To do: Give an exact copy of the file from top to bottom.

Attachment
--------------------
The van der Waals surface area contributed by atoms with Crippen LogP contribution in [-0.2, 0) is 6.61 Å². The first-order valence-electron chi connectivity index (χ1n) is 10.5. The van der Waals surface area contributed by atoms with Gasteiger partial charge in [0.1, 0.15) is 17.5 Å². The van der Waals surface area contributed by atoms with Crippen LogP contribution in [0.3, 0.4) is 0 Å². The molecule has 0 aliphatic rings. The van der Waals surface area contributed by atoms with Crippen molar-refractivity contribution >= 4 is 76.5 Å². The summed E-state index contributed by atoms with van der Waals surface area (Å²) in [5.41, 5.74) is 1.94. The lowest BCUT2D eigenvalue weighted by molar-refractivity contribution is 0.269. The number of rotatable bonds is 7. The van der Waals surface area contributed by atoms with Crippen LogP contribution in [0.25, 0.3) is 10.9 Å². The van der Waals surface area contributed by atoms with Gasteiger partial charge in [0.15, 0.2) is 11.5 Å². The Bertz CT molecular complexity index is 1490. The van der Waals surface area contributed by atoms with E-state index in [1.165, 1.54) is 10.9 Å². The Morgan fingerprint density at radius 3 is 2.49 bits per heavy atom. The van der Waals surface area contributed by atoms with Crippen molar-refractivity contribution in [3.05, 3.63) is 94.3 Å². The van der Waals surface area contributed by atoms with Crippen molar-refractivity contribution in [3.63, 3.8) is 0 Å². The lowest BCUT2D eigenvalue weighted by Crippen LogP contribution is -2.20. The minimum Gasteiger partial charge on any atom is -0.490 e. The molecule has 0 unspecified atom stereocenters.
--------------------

The van der Waals surface area contributed by atoms with Crippen LogP contribution in [-0.2, 0) is 6.61 Å². The first-order valence-electron chi connectivity index (χ1n) is 10.5. The van der Waals surface area contributed by atoms with Gasteiger partial charge in [0.1, 0.15) is 17.5 Å². The van der Waals surface area contributed by atoms with Crippen LogP contribution in [0.3, 0.4) is 0 Å². The molecule has 0 aliphatic rings. The van der Waals surface area contributed by atoms with Crippen molar-refractivity contribution >= 4 is 76.5 Å². The summed E-state index contributed by atoms with van der Waals surface area (Å²) in [5.41, 5.74) is 1.94. The lowest BCUT2D eigenvalue weighted by molar-refractivity contribution is 0.269. The number of rotatable bonds is 7. The van der Waals surface area contributed by atoms with Crippen LogP contribution in [0.25, 0.3) is 10.9 Å². The van der Waals surface area contributed by atoms with Gasteiger partial charge in [0.15, 0.2) is 11.5 Å². The Bertz CT molecular complexity index is 1490. The van der Waals surface area contributed by atoms with E-state index in [1.165, 1.54) is 10.9 Å². The Morgan fingerprint density at radius 3 is 2.49 bits per heavy atom. The van der Waals surface area contributed by atoms with Crippen molar-refractivity contribution in [3.05, 3.63) is 94.3 Å². The van der Waals surface area contributed by atoms with Crippen molar-refractivity contribution in [3.63, 3.8) is 0 Å². The lowest BCUT2D eigenvalue weighted by Crippen LogP contribution is -2.20. The minimum Gasteiger partial charge on any atom is -0.490 e. The molecule has 0 unspecified atom stereocenters.